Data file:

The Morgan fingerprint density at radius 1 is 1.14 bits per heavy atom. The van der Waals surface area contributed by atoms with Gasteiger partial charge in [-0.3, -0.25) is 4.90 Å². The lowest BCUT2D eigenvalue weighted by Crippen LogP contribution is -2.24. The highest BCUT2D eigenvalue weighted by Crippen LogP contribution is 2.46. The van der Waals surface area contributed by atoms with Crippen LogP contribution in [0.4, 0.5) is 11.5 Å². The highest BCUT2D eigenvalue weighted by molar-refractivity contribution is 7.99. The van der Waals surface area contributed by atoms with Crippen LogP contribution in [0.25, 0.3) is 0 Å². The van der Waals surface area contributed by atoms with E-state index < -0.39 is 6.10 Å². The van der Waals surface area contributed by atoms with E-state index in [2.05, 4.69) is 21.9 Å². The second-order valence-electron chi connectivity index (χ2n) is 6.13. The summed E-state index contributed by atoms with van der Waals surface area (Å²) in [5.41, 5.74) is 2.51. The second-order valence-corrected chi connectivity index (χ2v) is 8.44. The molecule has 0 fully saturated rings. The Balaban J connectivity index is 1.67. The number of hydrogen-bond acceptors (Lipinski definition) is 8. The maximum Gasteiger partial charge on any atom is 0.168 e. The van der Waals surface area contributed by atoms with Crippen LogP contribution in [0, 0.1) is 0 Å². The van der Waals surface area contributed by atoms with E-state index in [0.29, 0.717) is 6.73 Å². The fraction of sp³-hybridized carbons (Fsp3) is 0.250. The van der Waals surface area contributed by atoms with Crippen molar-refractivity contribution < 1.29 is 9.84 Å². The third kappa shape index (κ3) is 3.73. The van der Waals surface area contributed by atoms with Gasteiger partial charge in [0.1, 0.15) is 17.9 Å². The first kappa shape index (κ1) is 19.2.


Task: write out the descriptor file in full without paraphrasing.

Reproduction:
The Morgan fingerprint density at radius 1 is 1.14 bits per heavy atom. The van der Waals surface area contributed by atoms with Gasteiger partial charge in [-0.3, -0.25) is 4.90 Å². The lowest BCUT2D eigenvalue weighted by Crippen LogP contribution is -2.24. The highest BCUT2D eigenvalue weighted by Crippen LogP contribution is 2.46. The van der Waals surface area contributed by atoms with Crippen LogP contribution in [0.4, 0.5) is 11.5 Å². The highest BCUT2D eigenvalue weighted by molar-refractivity contribution is 7.99. The van der Waals surface area contributed by atoms with Crippen LogP contribution in [0.25, 0.3) is 0 Å². The van der Waals surface area contributed by atoms with E-state index < -0.39 is 6.10 Å². The van der Waals surface area contributed by atoms with E-state index in [2.05, 4.69) is 21.9 Å². The second-order valence-electron chi connectivity index (χ2n) is 6.13. The summed E-state index contributed by atoms with van der Waals surface area (Å²) in [5.41, 5.74) is 2.51. The second-order valence-corrected chi connectivity index (χ2v) is 8.44. The molecule has 0 fully saturated rings. The Balaban J connectivity index is 1.67. The number of hydrogen-bond acceptors (Lipinski definition) is 8. The maximum Gasteiger partial charge on any atom is 0.168 e. The van der Waals surface area contributed by atoms with Crippen LogP contribution in [0, 0.1) is 0 Å². The van der Waals surface area contributed by atoms with E-state index in [0.29, 0.717) is 6.73 Å². The fraction of sp³-hybridized carbons (Fsp3) is 0.250. The van der Waals surface area contributed by atoms with Crippen molar-refractivity contribution < 1.29 is 9.84 Å². The third kappa shape index (κ3) is 3.73. The van der Waals surface area contributed by atoms with Gasteiger partial charge in [0.1, 0.15) is 17.9 Å². The first kappa shape index (κ1) is 19.2.